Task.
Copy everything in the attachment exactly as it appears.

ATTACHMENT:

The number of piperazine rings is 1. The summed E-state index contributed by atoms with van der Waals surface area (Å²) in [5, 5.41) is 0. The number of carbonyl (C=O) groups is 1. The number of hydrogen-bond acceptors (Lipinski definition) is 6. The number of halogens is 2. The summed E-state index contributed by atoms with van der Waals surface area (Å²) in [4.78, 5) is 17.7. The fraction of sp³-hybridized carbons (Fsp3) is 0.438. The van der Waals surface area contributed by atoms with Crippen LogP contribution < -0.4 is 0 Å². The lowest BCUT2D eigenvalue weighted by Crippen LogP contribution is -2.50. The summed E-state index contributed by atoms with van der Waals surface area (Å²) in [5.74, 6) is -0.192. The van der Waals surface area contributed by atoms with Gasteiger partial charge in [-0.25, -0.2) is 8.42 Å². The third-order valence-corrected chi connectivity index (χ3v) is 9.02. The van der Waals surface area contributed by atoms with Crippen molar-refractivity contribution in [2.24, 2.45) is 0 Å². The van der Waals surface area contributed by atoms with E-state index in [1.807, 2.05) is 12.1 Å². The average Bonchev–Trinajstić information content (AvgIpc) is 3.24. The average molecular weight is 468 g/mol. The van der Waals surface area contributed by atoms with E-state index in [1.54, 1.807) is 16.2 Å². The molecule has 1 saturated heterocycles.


The number of piperazine rings is 1. The summed E-state index contributed by atoms with van der Waals surface area (Å²) in [5, 5.41) is 0. The number of carbonyl (C=O) groups is 1. The number of hydrogen-bond acceptors (Lipinski definition) is 6. The number of halogens is 2. The summed E-state index contributed by atoms with van der Waals surface area (Å²) in [4.78, 5) is 17.7. The fraction of sp³-hybridized carbons (Fsp3) is 0.438. The van der Waals surface area contributed by atoms with Crippen LogP contribution < -0.4 is 0 Å². The lowest BCUT2D eigenvalue weighted by Crippen LogP contribution is -2.50. The summed E-state index contributed by atoms with van der Waals surface area (Å²) in [5.74, 6) is -0.192. The van der Waals surface area contributed by atoms with Gasteiger partial charge in [-0.25, -0.2) is 8.42 Å². The third-order valence-corrected chi connectivity index (χ3v) is 9.02. The van der Waals surface area contributed by atoms with Crippen molar-refractivity contribution in [2.24, 2.45) is 0 Å². The van der Waals surface area contributed by atoms with E-state index in [1.807, 2.05) is 12.1 Å². The average Bonchev–Trinajstić information content (AvgIpc) is 3.24. The average molecular weight is 468 g/mol. The van der Waals surface area contributed by atoms with E-state index in [1.54, 1.807) is 16.2 Å². The molecule has 1 saturated heterocycles.